It's out with the old and in with the new when it comes to wood burners in Rotorua and heating companies have been busy replacing outdated ones. Zoe Hunter finds out just how busy some companies have been since the new rule came in.
New rules banning the use of old wood burners have Rotorua heating companies feeling the heat of a last-minute rush.
Old wood burners, multi-fuel burners and coal burners became illegal in Rotorua on January 31, while chip heaters, coal ranges, cookers and Marshall heaters were phased out at the end of 2018.
Any wood burners installed before September 1, 2005, and all multi-fuel burners and coal burners can no longer be used in the Rotorua Airshed - a geographical area spanning from Kawaha Point to Pukehangi and across to Lynmore and Hannahs Bay.
Now, Rotorua heating companies are busy trying to keep up with demand as residents adhere to the new rules, with some companies concerned not all may be installed by winter.
The Rotorua Lakes Council data showed more than 70 building consents were issued for replacing or installing more modern and compliant wood burners last month.
Rotorua Heating Solutions owner Lea-Ann Hanson said the company still had about 100 wood burners waiting to be installed.
"We haven't stopped since last winter," she said. "It has been steady [since 2018] but has increased in the last three weeks."
Hanson said the reason was "most definitely" because of the new law and the company had employed three extra staff since last year to help cater for the demand.
Staff were installing as many wood burners as they could each day but Hanson worried there would still be more to install come wintertime.
Going up: Rotorua's biggest building consents of 2019
Manager of The Fireman in Rotorua, Kay Richards, said the company was also trying to keep up with demand before the cooler months settled in.
"It is our busiest January and February we have had since we opened our store in 2012.
"To put it in perspective, I have got nearly 30 jobs on the go ahead of time and we are booked out until the end of April."
Richards said orders had been consistent since the rules were changed.
"But late last year people started to come in with their letters from the council saying they have to get their fireplace sorted," she said.
"Everyone who has dragged their feet in replacing their wood burners now have to."
The majority of customers, she said, were elderly retirees coming in to replace or upgrade the burner they had had in their home for 30 to 40 years.
Age Concern Rotorua manager Rory O'Rourke said initially there were a number of members concerned with the legislation, as many had open fires while others relied on coal burners for heating and cooking.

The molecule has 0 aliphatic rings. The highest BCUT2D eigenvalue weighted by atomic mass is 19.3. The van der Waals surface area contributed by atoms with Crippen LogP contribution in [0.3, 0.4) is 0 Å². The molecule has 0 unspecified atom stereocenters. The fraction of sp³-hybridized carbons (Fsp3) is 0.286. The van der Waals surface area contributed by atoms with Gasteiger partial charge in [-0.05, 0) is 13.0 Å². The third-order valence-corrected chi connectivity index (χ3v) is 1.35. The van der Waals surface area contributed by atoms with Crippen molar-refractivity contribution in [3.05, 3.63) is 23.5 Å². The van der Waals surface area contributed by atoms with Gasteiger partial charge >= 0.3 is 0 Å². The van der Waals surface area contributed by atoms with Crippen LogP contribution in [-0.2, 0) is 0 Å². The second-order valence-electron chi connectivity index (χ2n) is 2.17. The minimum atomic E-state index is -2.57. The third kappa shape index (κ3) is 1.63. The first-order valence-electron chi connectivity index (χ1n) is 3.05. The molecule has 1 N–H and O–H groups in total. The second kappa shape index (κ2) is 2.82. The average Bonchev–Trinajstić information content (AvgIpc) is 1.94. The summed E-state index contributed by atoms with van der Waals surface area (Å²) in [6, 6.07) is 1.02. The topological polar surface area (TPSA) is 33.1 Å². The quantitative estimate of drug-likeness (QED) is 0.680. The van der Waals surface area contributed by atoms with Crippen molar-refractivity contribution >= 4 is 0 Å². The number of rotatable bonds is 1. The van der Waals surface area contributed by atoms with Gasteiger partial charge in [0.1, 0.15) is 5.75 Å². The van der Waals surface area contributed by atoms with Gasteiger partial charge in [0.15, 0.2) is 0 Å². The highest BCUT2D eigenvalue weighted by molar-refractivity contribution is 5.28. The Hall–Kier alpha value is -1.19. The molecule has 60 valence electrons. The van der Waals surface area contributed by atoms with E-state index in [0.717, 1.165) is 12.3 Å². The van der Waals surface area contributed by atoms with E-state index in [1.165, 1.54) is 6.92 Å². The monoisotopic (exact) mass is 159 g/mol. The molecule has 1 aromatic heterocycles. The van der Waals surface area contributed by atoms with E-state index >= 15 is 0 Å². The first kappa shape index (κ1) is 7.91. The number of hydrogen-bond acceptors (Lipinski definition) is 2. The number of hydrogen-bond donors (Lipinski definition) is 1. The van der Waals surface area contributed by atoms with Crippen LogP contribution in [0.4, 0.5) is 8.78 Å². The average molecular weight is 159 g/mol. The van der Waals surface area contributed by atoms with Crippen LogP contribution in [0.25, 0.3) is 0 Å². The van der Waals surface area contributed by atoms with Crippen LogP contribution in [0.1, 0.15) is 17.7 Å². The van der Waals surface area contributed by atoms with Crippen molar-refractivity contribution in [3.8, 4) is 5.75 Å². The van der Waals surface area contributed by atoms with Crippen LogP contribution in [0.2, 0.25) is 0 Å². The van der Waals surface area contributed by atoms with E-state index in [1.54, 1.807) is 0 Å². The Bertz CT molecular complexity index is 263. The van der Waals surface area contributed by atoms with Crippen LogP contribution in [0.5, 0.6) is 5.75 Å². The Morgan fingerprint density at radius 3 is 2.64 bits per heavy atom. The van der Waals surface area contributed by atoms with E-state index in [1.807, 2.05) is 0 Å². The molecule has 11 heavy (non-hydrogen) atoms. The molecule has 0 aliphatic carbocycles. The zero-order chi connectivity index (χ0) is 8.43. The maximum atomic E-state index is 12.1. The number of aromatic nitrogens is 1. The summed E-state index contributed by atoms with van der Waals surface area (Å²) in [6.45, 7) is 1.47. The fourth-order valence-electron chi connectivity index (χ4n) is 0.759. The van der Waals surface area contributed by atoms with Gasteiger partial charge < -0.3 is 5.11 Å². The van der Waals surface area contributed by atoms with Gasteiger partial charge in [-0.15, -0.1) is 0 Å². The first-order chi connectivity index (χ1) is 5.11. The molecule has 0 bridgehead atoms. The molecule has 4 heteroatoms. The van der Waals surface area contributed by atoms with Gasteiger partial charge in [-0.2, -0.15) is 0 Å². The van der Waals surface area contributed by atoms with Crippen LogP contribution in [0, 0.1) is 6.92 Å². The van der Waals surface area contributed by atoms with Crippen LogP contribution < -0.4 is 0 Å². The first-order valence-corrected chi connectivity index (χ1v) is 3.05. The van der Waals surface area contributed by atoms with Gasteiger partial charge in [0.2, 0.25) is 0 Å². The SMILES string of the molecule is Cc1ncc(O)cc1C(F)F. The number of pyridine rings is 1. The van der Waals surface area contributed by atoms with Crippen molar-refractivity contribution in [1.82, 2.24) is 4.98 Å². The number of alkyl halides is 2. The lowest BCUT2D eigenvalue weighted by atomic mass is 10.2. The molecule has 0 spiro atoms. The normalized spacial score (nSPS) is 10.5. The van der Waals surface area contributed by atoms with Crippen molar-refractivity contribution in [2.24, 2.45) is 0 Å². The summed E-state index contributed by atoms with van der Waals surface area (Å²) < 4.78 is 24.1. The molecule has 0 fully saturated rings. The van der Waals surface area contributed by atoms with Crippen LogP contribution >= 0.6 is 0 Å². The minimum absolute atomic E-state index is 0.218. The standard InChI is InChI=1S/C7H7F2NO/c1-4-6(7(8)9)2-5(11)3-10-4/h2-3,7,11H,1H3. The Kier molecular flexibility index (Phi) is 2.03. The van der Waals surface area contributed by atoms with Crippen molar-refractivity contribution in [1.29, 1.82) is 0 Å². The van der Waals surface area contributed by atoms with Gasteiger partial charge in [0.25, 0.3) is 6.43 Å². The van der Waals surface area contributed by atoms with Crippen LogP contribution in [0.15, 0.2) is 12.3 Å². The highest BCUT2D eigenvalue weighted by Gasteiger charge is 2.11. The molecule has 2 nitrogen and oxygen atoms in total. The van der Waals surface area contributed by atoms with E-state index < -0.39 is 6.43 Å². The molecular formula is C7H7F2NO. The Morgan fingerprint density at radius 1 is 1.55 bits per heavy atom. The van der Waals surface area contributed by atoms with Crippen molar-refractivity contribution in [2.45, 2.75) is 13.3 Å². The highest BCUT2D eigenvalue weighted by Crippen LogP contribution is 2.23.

However, O'Rourke said as the legislation and opportunities for subsidies became more widely known, members embraced the new cleaner and more easy-to-use heating options.
"The new legislation also had health benefits as a number of the elderly had respiratory issues exacerbated by poor air quality."
Rotorua Property Investors Association president Debbie Van Den Broek said landlords were having to replace any non-consented fireplaces and many were looking at swapping to heat pumps.
However, Van Den Broek found it was cheaper to replace an old fireplace with a new one.
"There may be an additional cost upfront but it is worth it in the long run," she said.
"Plus, the new fireplaces use a lot less wood and put out a lot more heat."
Bay of Plenty Regional Council's senior regulatory project officer Marion Henton said solid fuel burner rules were developed to address Rotorua's winter air quality issues.
"During the colder months, when people use their fires, the poor air quality affects the health of the community and also regularly exceeds the safe and acceptable level for breathable air set by the Ministry for the Environment," she said.
"Smoke emitted by Rotorua wood burners is compounded due to the city being located within a caldera. A temperature inversion layer forms over the city that traps the smoke on still, cold nights."
Henton said solid fuel burner regulations targeted the older style burners, which had a different design standard to what was currently made and emit more smoke.
"Replacing old burners with new cleaner technology will reduce smoke, but it won't eliminate it completely," she said.
"So it is important for anyone using a wood burner to be considerate of their neighbours and only burn dry, seasoned firewood."
Henton acknowledged homeowners who had already changed to cleaner heating.
"Wintertime smoke pollution is a whole of the community health issue and the majority of fire owners have already done their bit towards cleaning Rotorua's air by replacing their burners," she said.
"Rotorua should notice a difference in winter."
Out with the old, in with the new
- Bay of Plenty Regional Council has been working with homeowners to replace their old fireplaces with alternative heating and/or insulation since 2008.
- Help is still available to eligible homeowners and in some cases, this replacement heating and insulation is free.
- The regional council also offers a free solid fuel burner removal service for owner-occupiers.
- Those with old solid fuel burners are encouraged to phone the regional council to discuss their options before they remove or purchase a replacement fire.
Source: Bay of Plenty Regional Council